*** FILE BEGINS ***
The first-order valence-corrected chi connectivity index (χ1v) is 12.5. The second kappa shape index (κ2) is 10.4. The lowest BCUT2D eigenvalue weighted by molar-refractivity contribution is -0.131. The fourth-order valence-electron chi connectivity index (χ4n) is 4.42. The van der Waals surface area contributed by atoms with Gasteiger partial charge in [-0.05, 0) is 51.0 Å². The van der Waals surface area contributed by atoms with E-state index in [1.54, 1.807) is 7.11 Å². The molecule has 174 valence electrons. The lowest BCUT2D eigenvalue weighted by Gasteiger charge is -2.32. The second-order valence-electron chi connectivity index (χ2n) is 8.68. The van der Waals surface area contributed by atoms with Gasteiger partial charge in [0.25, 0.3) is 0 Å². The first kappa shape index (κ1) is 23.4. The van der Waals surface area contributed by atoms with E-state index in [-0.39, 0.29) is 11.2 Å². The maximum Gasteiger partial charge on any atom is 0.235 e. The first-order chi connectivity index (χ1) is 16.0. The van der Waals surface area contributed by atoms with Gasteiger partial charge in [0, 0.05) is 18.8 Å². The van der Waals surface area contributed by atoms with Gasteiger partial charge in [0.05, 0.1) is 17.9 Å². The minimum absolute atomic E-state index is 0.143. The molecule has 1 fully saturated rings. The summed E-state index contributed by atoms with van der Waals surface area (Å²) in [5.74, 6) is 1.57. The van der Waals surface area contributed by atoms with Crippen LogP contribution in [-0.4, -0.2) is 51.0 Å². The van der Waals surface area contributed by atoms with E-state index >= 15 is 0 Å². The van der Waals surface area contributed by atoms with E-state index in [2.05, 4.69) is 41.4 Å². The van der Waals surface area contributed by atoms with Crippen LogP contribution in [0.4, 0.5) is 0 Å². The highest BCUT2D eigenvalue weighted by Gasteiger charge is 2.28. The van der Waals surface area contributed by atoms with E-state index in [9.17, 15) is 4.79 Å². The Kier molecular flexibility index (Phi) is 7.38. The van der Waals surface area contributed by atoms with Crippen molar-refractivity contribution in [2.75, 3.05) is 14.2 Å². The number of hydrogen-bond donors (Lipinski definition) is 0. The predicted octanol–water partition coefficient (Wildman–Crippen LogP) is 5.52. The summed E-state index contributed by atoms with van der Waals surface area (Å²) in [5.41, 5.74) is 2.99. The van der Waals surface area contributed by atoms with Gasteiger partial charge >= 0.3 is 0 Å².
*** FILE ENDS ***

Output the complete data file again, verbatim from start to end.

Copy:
The first-order valence-corrected chi connectivity index (χ1v) is 12.5. The second kappa shape index (κ2) is 10.4. The lowest BCUT2D eigenvalue weighted by molar-refractivity contribution is -0.131. The fourth-order valence-electron chi connectivity index (χ4n) is 4.42. The van der Waals surface area contributed by atoms with Gasteiger partial charge in [-0.05, 0) is 51.0 Å². The van der Waals surface area contributed by atoms with E-state index in [1.54, 1.807) is 7.11 Å². The molecule has 174 valence electrons. The lowest BCUT2D eigenvalue weighted by Gasteiger charge is -2.32. The second-order valence-electron chi connectivity index (χ2n) is 8.68. The van der Waals surface area contributed by atoms with Gasteiger partial charge in [0.25, 0.3) is 0 Å². The first kappa shape index (κ1) is 23.4. The van der Waals surface area contributed by atoms with E-state index in [-0.39, 0.29) is 11.2 Å². The maximum Gasteiger partial charge on any atom is 0.235 e. The first-order chi connectivity index (χ1) is 16.0. The van der Waals surface area contributed by atoms with Gasteiger partial charge in [0, 0.05) is 18.8 Å². The van der Waals surface area contributed by atoms with Gasteiger partial charge in [0.05, 0.1) is 17.9 Å². The minimum absolute atomic E-state index is 0.143. The molecule has 1 fully saturated rings. The summed E-state index contributed by atoms with van der Waals surface area (Å²) in [5.74, 6) is 1.57. The van der Waals surface area contributed by atoms with Crippen LogP contribution in [-0.4, -0.2) is 51.0 Å². The van der Waals surface area contributed by atoms with E-state index >= 15 is 0 Å². The van der Waals surface area contributed by atoms with E-state index in [2.05, 4.69) is 41.4 Å². The van der Waals surface area contributed by atoms with Crippen LogP contribution in [0.4, 0.5) is 0 Å². The highest BCUT2D eigenvalue weighted by Gasteiger charge is 2.28. The van der Waals surface area contributed by atoms with E-state index in [9.17, 15) is 4.79 Å². The Kier molecular flexibility index (Phi) is 7.38. The van der Waals surface area contributed by atoms with Crippen molar-refractivity contribution in [2.75, 3.05) is 14.2 Å². The number of hydrogen-bond donors (Lipinski definition) is 0. The predicted octanol–water partition coefficient (Wildman–Crippen LogP) is 5.52. The summed E-state index contributed by atoms with van der Waals surface area (Å²) in [5.41, 5.74) is 2.99. The van der Waals surface area contributed by atoms with Gasteiger partial charge >= 0.3 is 0 Å².